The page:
The utilitarian tendency of the Chinese education system

The notice issued by the Ministry of Education in late November ordering universities to cut enrolment for majors that have a less than 60 percent employment rate for two consecutive years is just another example of how Chinese higher education is becoming more and more utilitarian.

The plan is apparently aimed at helping university students find jobs and reduce graduate unemployment, which currently stands at nearly ten percent according to a survey by MYCOS, a Beijing-based academic data centre published in June. And labour market data shows that 630,989 university graduates were chasing just 464,426 job vacancies in the third quarter of this year, meaning close to 200,000 graduates could not find jobs. Moreover, the oversupply of graduate labour means that even those university graduates who do eventually find jobs quite often earn salaries lower than that of migrant workers.

Despite the acute employment situation facing university graduates, some critics point out that many students don’t go to university simply to get a job but to pursue their interests and better themselves as human beings. They may be very well prepared for a tough job market and, and as such, the government should not have the only say on which university majors survive and which do not.

The current government policy linking majors directly and solely to employment will exacerbate the growing utilitarian tendency of higher education in China. This has been typified recently by universities’ blind pursuit of all kinds of targets, especially enrolment and employment figures. Experts say the competition among university to capture “quality” students from all over the country has never been stronger.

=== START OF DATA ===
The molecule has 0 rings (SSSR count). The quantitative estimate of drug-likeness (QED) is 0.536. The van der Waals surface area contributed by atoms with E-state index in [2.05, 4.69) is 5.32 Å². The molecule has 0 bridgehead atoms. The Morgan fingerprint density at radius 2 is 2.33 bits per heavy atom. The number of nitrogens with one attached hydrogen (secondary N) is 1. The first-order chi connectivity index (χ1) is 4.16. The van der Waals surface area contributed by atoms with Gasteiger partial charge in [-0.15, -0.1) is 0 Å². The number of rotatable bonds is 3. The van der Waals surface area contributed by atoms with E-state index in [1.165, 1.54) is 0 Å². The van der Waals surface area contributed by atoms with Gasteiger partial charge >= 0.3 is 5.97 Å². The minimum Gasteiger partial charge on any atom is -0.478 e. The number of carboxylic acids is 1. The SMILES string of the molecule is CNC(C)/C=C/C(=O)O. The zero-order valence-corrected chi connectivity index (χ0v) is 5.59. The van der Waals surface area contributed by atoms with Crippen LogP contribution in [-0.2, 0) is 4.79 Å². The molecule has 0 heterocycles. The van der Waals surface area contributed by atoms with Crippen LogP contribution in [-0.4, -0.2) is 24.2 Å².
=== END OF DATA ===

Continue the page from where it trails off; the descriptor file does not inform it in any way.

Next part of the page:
“It is ridiculous for the government to treat students like products,” said one commentator in Southern Metropolis Daily.  “The essence of university study is multi-disciplinary interaction and cultivating students’ holistic development. The excessive focuses on employment will only make higher education more and more utilitarian.”

That said, since nearly all the published employment rates for university majors are highly inflated, and never seem to fall below 90 percent on average, the policy to cut classes with rates below 60 percent is unlikely to have any material impact. After the policy goes into effect, the utilitarian university officials will probably inflate their employment figures to an even larger extent in order to protect their existing majors.
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